Lasorda pitched for the Dodgers for two seasons but lost his roster spot when Brooklyn had to make room for another lefty — young Sandy Koufax.

The Kansas City Athletics bought Lasorda’s contract and was traded to the Yankees in during the 1956 season. Sent down to the Triple-A Denver Bears, he was sold back to the Dodgers in 1957.

Lasorda stayed on with the Dodgers as a scout after they released him in 1960. That was the beginning of a steady climb through the Dodgers’ system that culminated in his 1973 promotion to the big league staff under longtime Hall of Fame manager Walter Alston.

Lasorda spent four seasons as third base coach while considered to be the heir apparent to Alston, who retired in September 1976. Lasorda’s 21 years as manager was second-only to Alston.

Lasorda’s gregarious personality was in stark contrast to his restrained predecessor. He was known for his enthusiasm and outspoken opinions about players. He would jump around and pump his arms in the air after Dodgers victories and embrace players in the dugout after home runs or other good plays.

In L.A., Lasorda found many of the players he had managed in the minors, including Steve Garvey, Ron Cey, Davey Lopes, Bill Russell, Bobby Valentine and Bill Buckner.

As beloved as Lasorda was publicly, behind the scenes he was known for cussing a blue streak with reporters, rendering many of his quotes unusable.

Some of his most memorable rants live on via the internet, notably one from July 1982 involving Kurt Bevacqua of the San Diego Padres, who called Lasorda “that fat little Italian″ after Dodgers pitcher Tom Niedenfuer was fined $500 for beaning Joe Lefebvre, Bevacqua’s teammate.

Lasorda denied ordering Niedenfuer to hit Lefebvre while unleashing a series of F-bombs.

“If I ever did,″ Lasorda said, his voice rising, “I certainly wouldn’t make him throw at a (expletive) .130 hitter like Lefebvre or (expletive) Bevacqua who couldn’t hit water if he fell out of a (expletive) boat.″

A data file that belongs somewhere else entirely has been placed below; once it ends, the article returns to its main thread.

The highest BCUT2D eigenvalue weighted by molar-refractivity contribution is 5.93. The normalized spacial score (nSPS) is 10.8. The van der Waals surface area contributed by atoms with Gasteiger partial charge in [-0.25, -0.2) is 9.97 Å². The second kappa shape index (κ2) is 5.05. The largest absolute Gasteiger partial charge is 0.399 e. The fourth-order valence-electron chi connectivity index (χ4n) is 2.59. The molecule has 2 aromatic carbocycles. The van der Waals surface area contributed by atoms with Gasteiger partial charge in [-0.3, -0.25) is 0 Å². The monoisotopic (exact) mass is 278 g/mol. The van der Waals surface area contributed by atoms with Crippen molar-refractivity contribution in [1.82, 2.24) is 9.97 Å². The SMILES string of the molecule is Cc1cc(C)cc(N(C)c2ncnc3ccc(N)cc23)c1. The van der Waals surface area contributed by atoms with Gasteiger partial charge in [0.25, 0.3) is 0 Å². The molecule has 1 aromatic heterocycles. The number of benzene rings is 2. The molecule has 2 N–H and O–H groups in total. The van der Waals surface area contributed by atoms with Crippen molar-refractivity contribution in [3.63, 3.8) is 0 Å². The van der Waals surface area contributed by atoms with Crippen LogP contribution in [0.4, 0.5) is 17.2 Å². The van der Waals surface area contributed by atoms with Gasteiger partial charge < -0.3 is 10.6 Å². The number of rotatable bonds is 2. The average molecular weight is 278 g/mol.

In 1978, Dave Kingman of the Chicago Cubs hit three homers and drove in eight runs in a 10-7, extra-inning victory over the Dodgers and a reporter asked Lasorda what he thought of Kingman’s performance.

“I think it was (expletive) (expletive). Put that in,″ Lasorda said. “He beat us with three (expletive) home runs. How could you ask me a question like that?”

Lasorda was known for his friendship with Frank Sinatra and other Hollywood stars. Sinatra sang the national anthem on opening day of the 1977 season to mark Lasorda’s debut as manager. The faux-wood paneled walls of Lasorda’s office were crowded with black-and-white autographed photos of his celebrity friends, the framed glass stained by red sauce from the pasta served in large foil trays after games.

Lasorda’s appetite for winning and eating was equally voracious. His weight ballooned throughout his years as manager, and he explained, “When we won games, I’d eat to celebrate. And when we lost games, I’d eat to forget.″

Lasorda managed nine National League Rookie of the Year winners, including Fernando Valenzuela, Steve Sax, Steve Howe, Mike Piazza, Eric Karros and Hideo Nomo.

“You have to know who to pat on the back, when to pat him on the back, when you have to kick them in the butt and when you have to stroke them a little bit,” said Mike Scioscia, former Dodgers catcher and major league manager. “And Tommy had that gift, to know what players needed what.”

Lasorda managed in four All-Star games. He was serving as third base coach in the 2001 game when he tumbled backward while trying to avoid the shattered barrel of Vladimir Guerrero’s bat in a comical scene.

In 1998, Lasorda became interim general manager after Fred Claire was fired in the middle of the season. He resigned from that job after the season and was appointed senior vice president. After the team was sold in 2004 to Frank McCourt, Lasorda became special adviser to the chairman.

He is survived by Jo, his wife of 70 years. The couple lived in the same modest home in Fullerton for 68 years. They have a daughter Laura and a granddaughter Emily. The couple’s son, Tom Jr., died in 1991 of AIDS-related complications.

SXM Radio Online

Entertainment

September 7, 2021  NEW YORK (AP) — Actor Michael K. Williams, who as the rogue robber of drug dealers Omar Little on “The Wire” created one of the most beloved and enduring characters in a prime era of television, died Monday. Williams was found dead Monday afternoon by family members in his Brooklyn penthouse apartment, New York City police said. He was 54. His death was being investigated as a possible drug overdose, the NYPD said. The medical examiner was investigating the cause of death. Little, a “stick-up boy” based on real figures from Baltimore, was probably the most popular character among the devoted fans of “The Wire,” the HBO show that ran from 2002 to 2008 and is re-watched constantly in streaming.